According to protesters, Quito has become a battlefield – barricades, fires, crowds, tear gas, wounded, dead. The situation reached its peak on 12 October, when President Lenín Moreno announced that a curfew, effective from 9 October, would start at 3pm instead of 8pm.
By the time of the announcement, the main avenues leading to the National Assembly, the epicentre of the demonstrations, had gathered thousands of people, not only indigenous, but from many social sectors: young people, workers, students, women, the compassionate, angry, and those fed up with the government.
Raquel Tovar, a dental technician, explained why she is supporting her people and her home.
“It’s really painful to see how they are being killed, what they are doing with the natives; they have no compassion, no heart”, she said.
Like many protesters, she called for Lenín Moreno to back down with the economic measures, which have met broad popular rejection.
“It’s not fair that they kill men and women just because they are fighting for their rights (…) we are the people who fight; I am proud of my indigenous people because I feel indigenous too”, one lady said when she returned from a barricade.
Solidarity between the people of Quito and the indigenous movement has manifested itself in many ways. One of these is the permanent work of the volunteer medical brigades, as well as the constant coming and going of trucks with food and supplies, often homemade – like cloths soaked in lemon – to cope with tear gas.
The manifestations, which started in different neighbourhoods of the capital, gradually came to the central point of the confrontation. Columns with Ecuadorian flags and the same repeated slogan: “Down Moreno, down” (“fuera Moreno fuera”) could be seen marching in the streets.
The government has opted for several different types of tactics in this situation. They tried to generate fear with the announcement of the curfew, then with massive repression, and finally with the deployment of troops in the streets. The objective was to isolate and even to corner the indigenous movement in an empty city because of the prohibition against being on the street.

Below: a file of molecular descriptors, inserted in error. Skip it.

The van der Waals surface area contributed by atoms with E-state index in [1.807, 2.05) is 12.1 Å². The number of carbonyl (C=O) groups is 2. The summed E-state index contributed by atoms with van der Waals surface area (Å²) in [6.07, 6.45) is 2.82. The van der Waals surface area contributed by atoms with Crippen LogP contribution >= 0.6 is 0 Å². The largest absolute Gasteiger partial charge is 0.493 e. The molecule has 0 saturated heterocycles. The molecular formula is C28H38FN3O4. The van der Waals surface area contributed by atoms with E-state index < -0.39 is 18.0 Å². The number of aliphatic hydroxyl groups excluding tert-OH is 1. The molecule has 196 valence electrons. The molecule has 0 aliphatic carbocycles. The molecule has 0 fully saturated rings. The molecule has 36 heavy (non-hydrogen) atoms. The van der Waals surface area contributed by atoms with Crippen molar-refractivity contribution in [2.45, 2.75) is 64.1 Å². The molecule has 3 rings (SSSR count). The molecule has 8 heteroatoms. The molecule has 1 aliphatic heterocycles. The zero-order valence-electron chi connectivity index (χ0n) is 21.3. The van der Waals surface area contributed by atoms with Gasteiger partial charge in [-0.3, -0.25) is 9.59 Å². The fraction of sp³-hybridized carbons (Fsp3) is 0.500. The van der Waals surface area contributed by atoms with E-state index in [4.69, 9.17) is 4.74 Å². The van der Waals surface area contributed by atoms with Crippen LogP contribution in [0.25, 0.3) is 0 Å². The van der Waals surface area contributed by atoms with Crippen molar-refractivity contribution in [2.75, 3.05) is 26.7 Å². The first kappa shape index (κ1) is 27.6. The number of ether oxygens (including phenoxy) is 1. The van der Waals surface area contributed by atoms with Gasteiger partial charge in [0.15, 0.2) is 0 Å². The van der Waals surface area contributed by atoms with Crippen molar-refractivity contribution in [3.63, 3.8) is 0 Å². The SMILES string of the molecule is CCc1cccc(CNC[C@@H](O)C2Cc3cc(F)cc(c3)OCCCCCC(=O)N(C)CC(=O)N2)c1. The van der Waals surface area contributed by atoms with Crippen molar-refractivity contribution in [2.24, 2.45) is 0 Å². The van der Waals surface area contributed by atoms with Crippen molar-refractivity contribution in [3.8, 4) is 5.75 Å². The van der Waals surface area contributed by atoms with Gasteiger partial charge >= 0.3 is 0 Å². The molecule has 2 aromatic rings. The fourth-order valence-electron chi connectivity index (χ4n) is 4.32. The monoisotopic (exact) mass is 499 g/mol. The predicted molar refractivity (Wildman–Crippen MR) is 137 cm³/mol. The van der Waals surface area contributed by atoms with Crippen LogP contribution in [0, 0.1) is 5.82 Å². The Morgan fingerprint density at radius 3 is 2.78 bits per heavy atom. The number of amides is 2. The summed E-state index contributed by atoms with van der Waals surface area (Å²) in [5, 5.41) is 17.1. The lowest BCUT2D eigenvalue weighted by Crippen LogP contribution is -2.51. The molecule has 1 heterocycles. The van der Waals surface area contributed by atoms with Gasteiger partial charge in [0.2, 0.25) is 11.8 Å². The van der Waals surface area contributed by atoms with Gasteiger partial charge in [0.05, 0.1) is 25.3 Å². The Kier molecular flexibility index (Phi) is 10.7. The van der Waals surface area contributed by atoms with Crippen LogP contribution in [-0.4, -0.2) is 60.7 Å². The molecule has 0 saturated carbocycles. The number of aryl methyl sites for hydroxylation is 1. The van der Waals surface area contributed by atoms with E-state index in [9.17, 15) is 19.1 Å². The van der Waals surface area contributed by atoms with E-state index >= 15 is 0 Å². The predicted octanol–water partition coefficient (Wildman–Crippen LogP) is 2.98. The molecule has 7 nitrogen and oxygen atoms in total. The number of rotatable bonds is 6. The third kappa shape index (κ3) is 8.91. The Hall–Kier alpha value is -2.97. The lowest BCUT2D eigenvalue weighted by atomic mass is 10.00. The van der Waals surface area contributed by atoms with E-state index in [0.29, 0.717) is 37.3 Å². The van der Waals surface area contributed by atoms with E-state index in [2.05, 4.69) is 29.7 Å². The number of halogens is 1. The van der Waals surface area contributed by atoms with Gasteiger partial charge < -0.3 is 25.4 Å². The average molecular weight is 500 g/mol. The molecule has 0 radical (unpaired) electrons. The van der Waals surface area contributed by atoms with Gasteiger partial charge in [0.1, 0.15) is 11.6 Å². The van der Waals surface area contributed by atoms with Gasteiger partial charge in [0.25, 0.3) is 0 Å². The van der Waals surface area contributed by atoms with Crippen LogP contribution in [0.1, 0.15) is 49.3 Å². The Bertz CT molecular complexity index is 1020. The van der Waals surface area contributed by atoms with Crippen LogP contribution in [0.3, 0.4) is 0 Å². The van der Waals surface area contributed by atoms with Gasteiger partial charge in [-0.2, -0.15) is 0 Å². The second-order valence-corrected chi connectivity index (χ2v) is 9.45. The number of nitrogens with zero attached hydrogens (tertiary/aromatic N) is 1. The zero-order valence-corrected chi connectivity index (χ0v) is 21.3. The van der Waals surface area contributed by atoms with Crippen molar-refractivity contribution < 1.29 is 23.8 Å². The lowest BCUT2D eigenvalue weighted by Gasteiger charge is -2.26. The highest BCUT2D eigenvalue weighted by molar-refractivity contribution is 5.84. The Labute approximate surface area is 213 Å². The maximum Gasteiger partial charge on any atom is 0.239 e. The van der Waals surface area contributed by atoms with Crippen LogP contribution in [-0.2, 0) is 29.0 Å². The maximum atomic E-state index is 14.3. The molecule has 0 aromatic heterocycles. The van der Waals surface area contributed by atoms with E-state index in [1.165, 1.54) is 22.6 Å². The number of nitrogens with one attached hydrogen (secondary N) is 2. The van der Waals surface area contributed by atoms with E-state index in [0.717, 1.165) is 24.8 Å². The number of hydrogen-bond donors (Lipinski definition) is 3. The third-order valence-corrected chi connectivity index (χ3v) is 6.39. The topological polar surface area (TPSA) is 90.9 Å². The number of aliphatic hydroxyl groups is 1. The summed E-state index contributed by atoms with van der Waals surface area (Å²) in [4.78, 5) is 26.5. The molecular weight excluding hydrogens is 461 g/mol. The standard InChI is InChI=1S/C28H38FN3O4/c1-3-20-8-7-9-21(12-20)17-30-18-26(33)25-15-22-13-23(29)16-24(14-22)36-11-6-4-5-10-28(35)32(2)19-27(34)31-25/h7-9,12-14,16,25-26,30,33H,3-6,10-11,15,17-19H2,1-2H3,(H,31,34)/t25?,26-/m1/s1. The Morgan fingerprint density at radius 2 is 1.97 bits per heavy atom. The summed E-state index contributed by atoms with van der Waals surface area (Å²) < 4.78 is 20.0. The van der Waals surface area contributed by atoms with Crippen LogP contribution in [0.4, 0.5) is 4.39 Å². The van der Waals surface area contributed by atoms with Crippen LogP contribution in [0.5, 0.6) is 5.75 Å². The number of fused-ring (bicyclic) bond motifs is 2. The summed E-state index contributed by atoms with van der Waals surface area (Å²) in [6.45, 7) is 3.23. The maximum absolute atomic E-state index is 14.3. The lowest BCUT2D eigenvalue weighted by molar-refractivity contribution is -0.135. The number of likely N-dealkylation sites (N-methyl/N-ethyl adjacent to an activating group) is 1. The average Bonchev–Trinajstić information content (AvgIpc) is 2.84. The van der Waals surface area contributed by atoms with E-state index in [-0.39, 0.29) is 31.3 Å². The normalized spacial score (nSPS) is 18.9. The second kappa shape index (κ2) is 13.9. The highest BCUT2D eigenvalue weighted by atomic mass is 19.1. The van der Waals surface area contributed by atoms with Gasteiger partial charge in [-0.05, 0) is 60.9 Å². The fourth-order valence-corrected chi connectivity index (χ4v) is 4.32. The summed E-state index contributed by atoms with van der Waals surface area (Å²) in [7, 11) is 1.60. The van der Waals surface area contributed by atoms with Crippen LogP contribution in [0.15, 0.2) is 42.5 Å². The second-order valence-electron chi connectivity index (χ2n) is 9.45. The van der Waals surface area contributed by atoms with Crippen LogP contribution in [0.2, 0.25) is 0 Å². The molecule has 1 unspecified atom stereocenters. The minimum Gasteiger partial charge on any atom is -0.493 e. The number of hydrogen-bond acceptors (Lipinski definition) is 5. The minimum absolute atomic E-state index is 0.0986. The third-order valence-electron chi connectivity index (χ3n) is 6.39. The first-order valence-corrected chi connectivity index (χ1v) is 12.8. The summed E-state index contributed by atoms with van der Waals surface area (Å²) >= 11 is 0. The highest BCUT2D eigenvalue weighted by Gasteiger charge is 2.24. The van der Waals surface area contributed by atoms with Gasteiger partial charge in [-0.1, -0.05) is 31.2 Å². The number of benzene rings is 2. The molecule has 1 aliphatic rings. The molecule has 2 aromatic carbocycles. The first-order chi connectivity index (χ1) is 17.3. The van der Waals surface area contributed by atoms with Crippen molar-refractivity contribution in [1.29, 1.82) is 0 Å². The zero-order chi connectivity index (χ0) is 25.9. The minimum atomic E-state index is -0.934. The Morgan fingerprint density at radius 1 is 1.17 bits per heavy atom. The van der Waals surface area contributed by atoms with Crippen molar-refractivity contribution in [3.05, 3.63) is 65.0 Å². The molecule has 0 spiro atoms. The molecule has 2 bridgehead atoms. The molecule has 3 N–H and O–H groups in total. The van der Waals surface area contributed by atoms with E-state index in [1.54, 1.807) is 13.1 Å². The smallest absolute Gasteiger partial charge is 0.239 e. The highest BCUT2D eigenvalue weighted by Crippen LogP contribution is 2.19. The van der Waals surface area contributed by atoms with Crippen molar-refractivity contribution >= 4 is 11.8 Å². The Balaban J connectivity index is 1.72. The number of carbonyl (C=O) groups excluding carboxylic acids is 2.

“We are people who are protesting for a common good, we don’t want to be poorer than we already are. The poor people who can buy bread [today] will no longer even be able to eat. This is who have come to the streets. If people don’t rise today, the government will continue filling their pockets with money”, a young protester said.
The political isolation of the indigenous movement was hindered by the "cacerolazo" – a rally followed by massive drumming on empty pots – that took place in Quito and other parts of the country at night. Thus, Lenín Moreno has not just been facing a protest from the indigenous people, but he has faced a crisis of legitimacy as a result of his decisions and his violence, which did not stop escalating over the ten days of protest.
In this context, the Ecuadorian Episcopal Conference and the United Nations announced that on 13 October there would be a first dialogue meeting between the indigenous movement and the government.
A dialogue with the government was achieved after a wave of cruelty that Ecuador had not seen for a long time. Quito, a city that has been transformed into a battlefield, could have a truce if an agreement is reached. Otherwise, the country will face a new wave of protests against the government, which is ready to tighten the pressure in order to preserve economic measures that have been rejected by most Ecuadorians.
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